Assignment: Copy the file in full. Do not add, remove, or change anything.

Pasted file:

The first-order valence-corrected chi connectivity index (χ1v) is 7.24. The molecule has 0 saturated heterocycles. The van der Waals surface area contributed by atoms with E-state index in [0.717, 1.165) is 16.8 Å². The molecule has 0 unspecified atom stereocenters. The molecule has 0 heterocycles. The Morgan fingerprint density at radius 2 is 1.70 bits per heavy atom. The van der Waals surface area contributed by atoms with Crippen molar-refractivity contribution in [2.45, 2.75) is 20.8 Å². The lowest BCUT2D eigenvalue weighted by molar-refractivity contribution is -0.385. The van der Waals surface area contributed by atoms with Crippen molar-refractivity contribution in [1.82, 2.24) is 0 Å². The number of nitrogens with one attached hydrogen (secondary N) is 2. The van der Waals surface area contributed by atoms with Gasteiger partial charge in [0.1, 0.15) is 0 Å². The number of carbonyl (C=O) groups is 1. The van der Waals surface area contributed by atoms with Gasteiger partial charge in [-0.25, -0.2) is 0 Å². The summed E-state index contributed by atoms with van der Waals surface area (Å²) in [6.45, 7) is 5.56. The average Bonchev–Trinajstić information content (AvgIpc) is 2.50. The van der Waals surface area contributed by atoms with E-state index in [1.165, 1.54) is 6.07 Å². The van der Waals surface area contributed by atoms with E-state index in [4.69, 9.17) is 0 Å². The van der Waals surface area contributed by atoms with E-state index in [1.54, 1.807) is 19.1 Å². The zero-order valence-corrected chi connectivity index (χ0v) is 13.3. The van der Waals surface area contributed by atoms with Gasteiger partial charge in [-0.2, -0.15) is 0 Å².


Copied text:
The first-order valence-corrected chi connectivity index (χ1v) is 7.24. The molecule has 0 saturated heterocycles. The van der Waals surface area contributed by atoms with E-state index in [0.717, 1.165) is 16.8 Å². The molecule has 0 unspecified atom stereocenters. The molecule has 0 heterocycles. The Morgan fingerprint density at radius 2 is 1.70 bits per heavy atom. The van der Waals surface area contributed by atoms with Crippen molar-refractivity contribution in [2.45, 2.75) is 20.8 Å². The lowest BCUT2D eigenvalue weighted by molar-refractivity contribution is -0.385. The van der Waals surface area contributed by atoms with Crippen molar-refractivity contribution in [1.82, 2.24) is 0 Å². The number of nitrogens with one attached hydrogen (secondary N) is 2. The van der Waals surface area contributed by atoms with Gasteiger partial charge in [0.1, 0.15) is 0 Å². The number of carbonyl (C=O) groups is 1. The van der Waals surface area contributed by atoms with Gasteiger partial charge in [-0.25, -0.2) is 0 Å². The summed E-state index contributed by atoms with van der Waals surface area (Å²) in [6.45, 7) is 5.56. The average Bonchev–Trinajstić information content (AvgIpc) is 2.50. The van der Waals surface area contributed by atoms with E-state index in [1.165, 1.54) is 6.07 Å². The van der Waals surface area contributed by atoms with E-state index in [4.69, 9.17) is 0 Å². The van der Waals surface area contributed by atoms with E-state index in [1.54, 1.807) is 19.1 Å². The zero-order valence-corrected chi connectivity index (χ0v) is 13.3. The van der Waals surface area contributed by atoms with Gasteiger partial charge in [-0.2, -0.15) is 0 Å².